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Top 5 Reasons Why Startups Fail

Since this year has begun, we all have been hearing only success stories of Indian startups. Spellbound by the number of Indian startup unicorns, we tend to ignore the startups that promised and projected industry disruption but had failed to leave a mark and shut down.

Had the scenario really been this good, there wouldn’t have been this statistic showing how difficult it is to keep a startup successful.

“For every 100 startups, only 10 are worth investing, and only 1 of them is expected to succeed.” 

Well, what is then the reason that only as much as 0.01% of startups make it big? Let’s look at some of the major causes why startups fail.

Reasons Why Startups Fail

This infographic by 100 First Hits shows the major causes of startup failure. The top five reasons have been explained in detail below:

1. Building Something Nobody Wants

The majority of the startups fail because they create products that nobody wants or has no real-life benefit.

Do customers understand how your product fits their requirements? Is it making their life easier, saving time, or improving their mood? What is the purpose of your product? 

If your product isn’t solving any of the above issues, it has no real value. Every big brand that exists right now understands this. As an entrepreneur, your focus should either be on solving a problem or improving an existing solution.

Know from the start who your target customer is, in detail knowledge about their interests, lifestyle preferences, hobbies, values, behaviours, etc.  Startups that fail to understand this point usually fail in the first five years of their operations.

2. Poor Hiring

The health and profitability of a startup are majorly dependent on the quality of its workforce. Even before the firm takes off, a leader without appropriate experience in developing a cohesive team might harm the brand.

Not only hiring a poor candidate will cost the company time and money, but the compounding cost of hiring, firing, and rehiring will create a toll on the company’s productivity and reputation.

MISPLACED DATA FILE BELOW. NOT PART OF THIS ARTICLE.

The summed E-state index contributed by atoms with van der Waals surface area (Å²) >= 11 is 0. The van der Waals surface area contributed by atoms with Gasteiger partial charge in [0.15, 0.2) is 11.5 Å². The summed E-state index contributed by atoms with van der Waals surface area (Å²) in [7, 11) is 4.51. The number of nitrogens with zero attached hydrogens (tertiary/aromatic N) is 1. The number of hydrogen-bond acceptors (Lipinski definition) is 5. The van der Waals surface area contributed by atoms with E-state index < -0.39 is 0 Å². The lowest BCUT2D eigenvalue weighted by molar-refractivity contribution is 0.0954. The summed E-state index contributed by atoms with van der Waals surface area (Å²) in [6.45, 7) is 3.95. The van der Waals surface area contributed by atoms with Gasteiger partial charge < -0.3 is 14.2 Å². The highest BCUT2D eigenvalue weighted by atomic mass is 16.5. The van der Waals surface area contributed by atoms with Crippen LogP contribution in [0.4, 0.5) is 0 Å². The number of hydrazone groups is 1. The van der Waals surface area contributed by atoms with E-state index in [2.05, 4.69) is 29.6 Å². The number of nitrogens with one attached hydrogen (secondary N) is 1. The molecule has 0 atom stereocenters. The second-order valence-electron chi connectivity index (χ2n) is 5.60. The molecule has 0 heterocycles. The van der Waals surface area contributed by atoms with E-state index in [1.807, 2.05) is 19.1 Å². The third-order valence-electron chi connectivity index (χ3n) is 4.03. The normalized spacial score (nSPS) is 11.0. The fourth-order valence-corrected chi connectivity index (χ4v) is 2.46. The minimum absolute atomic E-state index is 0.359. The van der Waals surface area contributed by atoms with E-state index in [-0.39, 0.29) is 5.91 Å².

As per a report, 60% of bad hires will negatively affect the performance of other team members. Also, 39% of businesses report a productivity decrease as a result of a bad hire.

So, to keep your startup on the path of growth, pay utmost attention to the hiring process. Choose a candidate that is qualified for the job and a great fit for your office culture and environment.

3. Lack Of Focus

Many zealous entrepreneurs battles to include more features in their new products and services, hoping that adding more features will make the solution more appealing to a wider range of clients. In truth, adding more features will make the product more complex and less accessible for everyone. Focus is the art of narrowing your focus to the most important function for the majority of clients.

Because startup founders rarely achieve work-life balance, the risk of burning out is considerable. 5 percent of the time, burnout was cited as a factor for failure. 

4. Failure To Execute Sales and Marketing

For many entrepreneurs, sales and marketing is a mystery. That’s why the majority of the founders only focus on building the product. They pay no attention and neglect the sales and marketing aspects of the business.

When compelled to consider sales, founders frequently seek investors or advisors who can introduce them to clients or assist them in hiring a top salesperson. Founders have high hopes for these mystery well-connected salespeople who will arrive, do their persuasive art, and solve the sales problem.

So, as a founder, you must create a well-versed sales team. Good products backed by a good sales and marketing team will ensure the sustainability of your startups

5. Non-compatible Co-Founders

Running a startup alone is not easy but operating it with a non-compatible co-founder is a sure-short route to disaster.

Having non-compatible co-founder results in unresolved disputes that compounds over time, wreaking havoc on co-founder relationships and creating difficult breakups., also resulting in business failure.

So, a compatible co-founder is necessary to grow a business. But choosing the right co-founder is as hard as choosing the right person to marry. Choose the one as a co-founder who shares the same vision as you, who is emotionally buoyant, and has different operational skills than you and a complementary temperament.

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